More than 80,000 vehicles pass over the Tobin Bridge every day, bringing them through the heart of Chelsea, Mass., where Route 1 splits the city in two. Trucks and trains roll through the city at all hours of the day and night on their way to the largest produce distribution center on the East Coast. Massive, uncovered piles of salt, used for deicing roads in Massachusetts and New Hampshire throughout the winter, sit, uncovered, inches from the Chelsea Creek waterfront. Ships bring oil and gas to storage facilities along the Chelsea Creek, while airplane traffic overhead from nearby Logan International Airport roars with every arrival and departure.
Amid this onslaught of pollution from the roads, waters, and skies around Chelsea lies GreenRoots, an environmental justice organization fighting for the city’s environment, health, and quality of life. What started as a grassroots park advocacy group in the 1990s has grown into an organization that manages several community gardens, has restored several acres of land in the city, and spent the last year on the front lines of Chelsea’s response to COVID-19—which ravaged the city of nearly 40,000.
In the past year, the pandemic has illustrated how environmental degradation worsens the suffering of low-income and minority communities. While many essential workers in these communities continued working in retail, hospitality, and other industries, the air around their homes worsened the severity of COVID-19 infections. Limited access to green space and outdoor recreation—which many people turned to as indoor activities were shut down—offered little refuge from crowded, often multigenerational homes. GreenRoots and other organizations stepped up to help residents in Chelsea when cases surged, but lagging state support and existing environmental factors made it a difficult year for the city.
As Massachusetts looks toward recovery, projects like the Transportation and Climate Initiative Program—a long-gestated regional collaboration between Northeastern states to decrease greenhouse gas emissions in the transportation sector—aim to address transportation-related climate emissions while also addressing environmental justice and offering support to overburdened communities like Chelsea.
What is Environmental Justice?
Environmental justice is social justice with a focus on the places where people, especially from low-income and minority communities, live and work every day. The Environmental Protection Agency (EPA) defines it as “the fair treatment and meaningful involvement of all people regardless of race, color, national origin, or income, with respect to the development, implementation, and enforcement of environmental laws, regulations, and policies.” Encompassing everything from water and air pollution to public transportation, environmental justice is about sharing the burden of environmental harms as well as fair access to all the good that comes from being outdoors.
Massachusetts designates some communities, including Chelsea, as environmental justice populations based on income, racial demographics, and English language proficiency rates. Identifying EJ populations began in 2002 and helps the Massachusetts Office of Energy and Environmental Affairs target resources to more equitably serve and work with those communities. Black, Latinx, and low-income communities have historically experienced the worst effects of environmental degradation and pollution: factories were built where property prices were low, toxic waste dumps were zoned where locals lacked the resources to fight back, and entire city blocks were demolished to make room for highways, oil tank farms, and airports. These communities have also historically had the fewest parks, trails, pools, green spaces, and other positive environmental features that are commonplace in wealthy towns. Over the years, GreenRoots has seen its advocacy work shift from a focus on recreational space to public health and environmental concerns, says John Walkey, waterfront initiative coordinator at GreenRoots.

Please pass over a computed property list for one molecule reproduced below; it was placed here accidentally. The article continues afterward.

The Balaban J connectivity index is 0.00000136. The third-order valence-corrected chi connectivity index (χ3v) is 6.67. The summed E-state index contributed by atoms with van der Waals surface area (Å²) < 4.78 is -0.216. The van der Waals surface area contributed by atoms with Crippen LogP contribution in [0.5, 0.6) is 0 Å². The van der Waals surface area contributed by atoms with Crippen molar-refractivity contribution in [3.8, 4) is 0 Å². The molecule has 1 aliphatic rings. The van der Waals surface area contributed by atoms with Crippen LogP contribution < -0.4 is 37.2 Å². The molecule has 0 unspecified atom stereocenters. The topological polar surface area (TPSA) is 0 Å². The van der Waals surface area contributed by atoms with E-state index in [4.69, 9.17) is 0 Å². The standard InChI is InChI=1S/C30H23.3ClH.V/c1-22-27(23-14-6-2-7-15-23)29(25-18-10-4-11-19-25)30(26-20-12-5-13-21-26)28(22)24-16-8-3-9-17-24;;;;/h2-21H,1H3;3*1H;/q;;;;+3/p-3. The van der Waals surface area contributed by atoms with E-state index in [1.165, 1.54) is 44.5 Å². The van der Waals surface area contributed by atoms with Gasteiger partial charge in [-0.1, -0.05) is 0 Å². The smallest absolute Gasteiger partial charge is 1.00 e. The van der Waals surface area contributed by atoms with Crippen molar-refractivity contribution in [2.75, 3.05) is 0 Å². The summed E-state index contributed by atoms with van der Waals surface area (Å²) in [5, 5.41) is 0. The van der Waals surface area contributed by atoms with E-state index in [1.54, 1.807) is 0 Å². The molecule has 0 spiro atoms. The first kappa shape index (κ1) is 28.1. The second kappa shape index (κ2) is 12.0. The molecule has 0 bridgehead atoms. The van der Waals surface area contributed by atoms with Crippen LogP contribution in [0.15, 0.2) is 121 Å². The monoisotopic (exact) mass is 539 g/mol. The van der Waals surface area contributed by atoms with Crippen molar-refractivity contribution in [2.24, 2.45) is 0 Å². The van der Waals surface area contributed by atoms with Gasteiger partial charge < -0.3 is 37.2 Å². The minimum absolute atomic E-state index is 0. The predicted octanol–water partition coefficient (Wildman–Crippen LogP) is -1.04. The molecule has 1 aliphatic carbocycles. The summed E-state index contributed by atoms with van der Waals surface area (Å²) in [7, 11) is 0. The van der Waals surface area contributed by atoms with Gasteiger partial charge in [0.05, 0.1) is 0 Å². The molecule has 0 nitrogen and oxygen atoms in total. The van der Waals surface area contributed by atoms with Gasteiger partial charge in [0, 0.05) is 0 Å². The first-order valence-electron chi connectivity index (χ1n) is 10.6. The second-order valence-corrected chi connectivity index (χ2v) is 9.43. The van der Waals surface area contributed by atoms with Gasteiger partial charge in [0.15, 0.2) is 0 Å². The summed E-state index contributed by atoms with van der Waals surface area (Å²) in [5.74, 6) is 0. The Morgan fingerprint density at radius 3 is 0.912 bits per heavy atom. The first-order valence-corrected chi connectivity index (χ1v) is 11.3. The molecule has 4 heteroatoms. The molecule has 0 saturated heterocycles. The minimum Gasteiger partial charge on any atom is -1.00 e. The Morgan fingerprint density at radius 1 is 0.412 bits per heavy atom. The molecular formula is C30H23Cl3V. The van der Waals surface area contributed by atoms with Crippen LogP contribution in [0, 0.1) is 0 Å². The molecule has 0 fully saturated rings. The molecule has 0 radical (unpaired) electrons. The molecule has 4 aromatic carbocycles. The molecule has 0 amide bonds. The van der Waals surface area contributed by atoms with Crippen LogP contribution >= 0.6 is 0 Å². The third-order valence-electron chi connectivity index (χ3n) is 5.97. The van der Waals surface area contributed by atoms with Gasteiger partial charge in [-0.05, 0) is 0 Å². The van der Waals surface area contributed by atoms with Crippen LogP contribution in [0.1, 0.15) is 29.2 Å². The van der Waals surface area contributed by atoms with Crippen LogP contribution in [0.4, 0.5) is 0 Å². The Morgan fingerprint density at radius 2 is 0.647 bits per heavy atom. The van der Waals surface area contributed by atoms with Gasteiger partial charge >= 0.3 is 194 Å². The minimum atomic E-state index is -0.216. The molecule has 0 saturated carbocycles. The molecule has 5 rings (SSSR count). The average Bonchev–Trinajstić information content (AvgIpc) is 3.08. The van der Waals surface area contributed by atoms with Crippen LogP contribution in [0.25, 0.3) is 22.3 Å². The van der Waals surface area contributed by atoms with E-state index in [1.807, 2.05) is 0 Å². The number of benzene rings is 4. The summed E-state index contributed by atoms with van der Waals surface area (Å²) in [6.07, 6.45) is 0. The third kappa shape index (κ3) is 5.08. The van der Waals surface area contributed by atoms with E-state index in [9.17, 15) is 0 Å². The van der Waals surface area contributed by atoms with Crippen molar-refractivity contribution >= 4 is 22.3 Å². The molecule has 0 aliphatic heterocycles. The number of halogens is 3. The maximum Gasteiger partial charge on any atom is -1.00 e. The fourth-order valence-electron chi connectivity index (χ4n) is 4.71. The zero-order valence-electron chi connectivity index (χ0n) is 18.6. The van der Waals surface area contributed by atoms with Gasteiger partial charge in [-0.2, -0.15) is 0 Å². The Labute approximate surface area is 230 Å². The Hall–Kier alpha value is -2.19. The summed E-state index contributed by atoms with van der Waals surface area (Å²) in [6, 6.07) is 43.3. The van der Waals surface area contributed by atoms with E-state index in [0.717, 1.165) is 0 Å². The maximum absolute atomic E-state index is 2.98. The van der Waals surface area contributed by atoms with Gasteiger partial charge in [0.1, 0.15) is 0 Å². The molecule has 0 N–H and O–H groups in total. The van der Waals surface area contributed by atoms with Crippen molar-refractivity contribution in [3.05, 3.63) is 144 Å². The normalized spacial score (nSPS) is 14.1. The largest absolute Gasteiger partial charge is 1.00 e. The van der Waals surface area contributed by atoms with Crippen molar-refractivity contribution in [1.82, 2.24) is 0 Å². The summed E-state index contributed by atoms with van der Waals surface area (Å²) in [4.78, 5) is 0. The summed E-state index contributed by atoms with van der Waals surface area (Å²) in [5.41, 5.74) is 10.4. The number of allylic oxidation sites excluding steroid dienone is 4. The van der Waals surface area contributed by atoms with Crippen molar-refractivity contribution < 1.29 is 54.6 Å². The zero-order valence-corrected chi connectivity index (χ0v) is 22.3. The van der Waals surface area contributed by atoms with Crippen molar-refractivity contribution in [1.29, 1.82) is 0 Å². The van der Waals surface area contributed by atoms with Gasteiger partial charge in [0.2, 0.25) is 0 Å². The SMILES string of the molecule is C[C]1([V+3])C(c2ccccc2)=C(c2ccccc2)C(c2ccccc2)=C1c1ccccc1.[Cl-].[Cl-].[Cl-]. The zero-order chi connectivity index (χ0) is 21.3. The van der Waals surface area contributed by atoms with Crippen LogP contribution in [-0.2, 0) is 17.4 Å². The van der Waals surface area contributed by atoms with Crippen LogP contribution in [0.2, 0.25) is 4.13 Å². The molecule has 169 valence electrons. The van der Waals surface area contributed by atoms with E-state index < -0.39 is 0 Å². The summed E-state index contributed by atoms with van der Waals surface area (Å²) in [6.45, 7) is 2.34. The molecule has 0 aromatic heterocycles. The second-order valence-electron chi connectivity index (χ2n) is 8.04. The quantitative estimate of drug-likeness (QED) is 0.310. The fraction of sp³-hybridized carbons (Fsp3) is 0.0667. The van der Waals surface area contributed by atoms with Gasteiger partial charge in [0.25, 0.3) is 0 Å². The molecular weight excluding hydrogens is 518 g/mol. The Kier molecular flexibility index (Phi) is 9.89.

“There are kinds of land uses that benefit a region like power plants, salt piles, and industry,” Walkey says, “but they always seem to be disproportionately located in low-income communities.”
Environmental Justice and Air Quality
In environmental justice communities like Chelsea, the concentration of industry, highway traffic, power plants, and airplanes in the area puts residents at risk for health problems caused by breathing polluted air. Home to the New England Produce Center, hundreds of diesel trucks pass through the city every day to bring wholesale fruits and vegetables as far north as Canada and as far south as the Mid-Atlantic. Road salt piles serve communities throughout New England in the winter months, while gas tanks in Chelsea and neighboring East Boston keep the heat on in thousands of homes in the Northeast. A power station in neighboring Everett, gas import terminals, factories, Logan Airport, and Route 1 contribute even more chemicals to the air around the city.
During the pandemic, poor air quality has become an even more urgent concern because many of the health conditions caused by air pollution also have been shown to increase the risk of serious illness from COVID-19. Carbon monoxide, ozone, nitrogen dioxide, and sulfur dioxide are chemicals typically emitted by vehicles, power plants, and other industrial sources and have been linked to asthma attacks and lung damage.
Fine particulate matter—tiny solid particles that are emitted from construction sites, diesel engines, and smokestacks, or form from chemicals reacting in the air—poses a particularly great threat to people’s health. Scientists say particles are small enough that they can get deep into the lungs and even pass into the bloodstream. Studies have linked fine particulate pollution to several health conditions including asthma, heart disease, weakened lungs, and other respiratory illnesses.
“Researchers are finding that fine particulate pollution plays a role in COVID susceptibility, which makes sense because it’s affecting the lungs,” said Georgia Murray, an AMC staff scientist whose research focuses on air quality. “If you’ve been in a community or worked in the outdoors in a high-diesel emission region for example, you’ve been exposed to these pollutants over time and that’s affected your health over the long term.”
In April 2020, COVID-19 cases in Chelsea skyrocketed to one of the highest infection rates in the nation—on par with those in some of the hardest-hit New York boroughs. The American Civil Liberties Union estimated that almost 80 percent of Chelsea residents were considered essential workers, continuing to work outside their homes in grocery stores, hotels, and other service sectors throughout the pandemic. Two-thirds of Chelsea’s population is Latino, and 18 percent of the population lives in poverty—almost twice the poverty rate of Massachusetts as a whole.